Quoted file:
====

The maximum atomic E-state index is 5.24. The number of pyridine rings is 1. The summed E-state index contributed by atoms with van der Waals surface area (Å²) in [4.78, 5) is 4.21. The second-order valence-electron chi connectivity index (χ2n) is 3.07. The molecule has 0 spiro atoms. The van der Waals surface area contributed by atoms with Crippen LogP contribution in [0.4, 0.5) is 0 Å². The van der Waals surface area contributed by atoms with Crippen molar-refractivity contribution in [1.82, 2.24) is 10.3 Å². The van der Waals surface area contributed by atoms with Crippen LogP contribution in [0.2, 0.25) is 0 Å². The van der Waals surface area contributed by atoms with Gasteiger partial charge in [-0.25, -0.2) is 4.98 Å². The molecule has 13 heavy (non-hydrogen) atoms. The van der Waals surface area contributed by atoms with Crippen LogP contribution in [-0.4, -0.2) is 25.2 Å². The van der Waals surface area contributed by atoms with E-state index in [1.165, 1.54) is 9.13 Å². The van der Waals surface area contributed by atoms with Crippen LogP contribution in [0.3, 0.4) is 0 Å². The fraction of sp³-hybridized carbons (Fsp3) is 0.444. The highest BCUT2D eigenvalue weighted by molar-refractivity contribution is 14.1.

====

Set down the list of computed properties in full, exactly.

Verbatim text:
The maximum atomic E-state index is 5.24. The number of pyridine rings is 1. The summed E-state index contributed by atoms with van der Waals surface area (Å²) in [4.78, 5) is 4.21. The second-order valence-electron chi connectivity index (χ2n) is 3.07. The molecule has 0 spiro atoms. The van der Waals surface area contributed by atoms with Crippen LogP contribution in [0.4, 0.5) is 0 Å². The van der Waals surface area contributed by atoms with Crippen molar-refractivity contribution in [1.82, 2.24) is 10.3 Å². The van der Waals surface area contributed by atoms with Crippen LogP contribution in [0.2, 0.25) is 0 Å². The van der Waals surface area contributed by atoms with Gasteiger partial charge in [-0.25, -0.2) is 4.98 Å². The molecule has 13 heavy (non-hydrogen) atoms. The van der Waals surface area contributed by atoms with Crippen LogP contribution in [-0.4, -0.2) is 25.2 Å². The van der Waals surface area contributed by atoms with E-state index in [1.165, 1.54) is 9.13 Å². The van der Waals surface area contributed by atoms with Crippen LogP contribution in [0.3, 0.4) is 0 Å². The fraction of sp³-hybridized carbons (Fsp3) is 0.444. The highest BCUT2D eigenvalue weighted by molar-refractivity contribution is 14.1.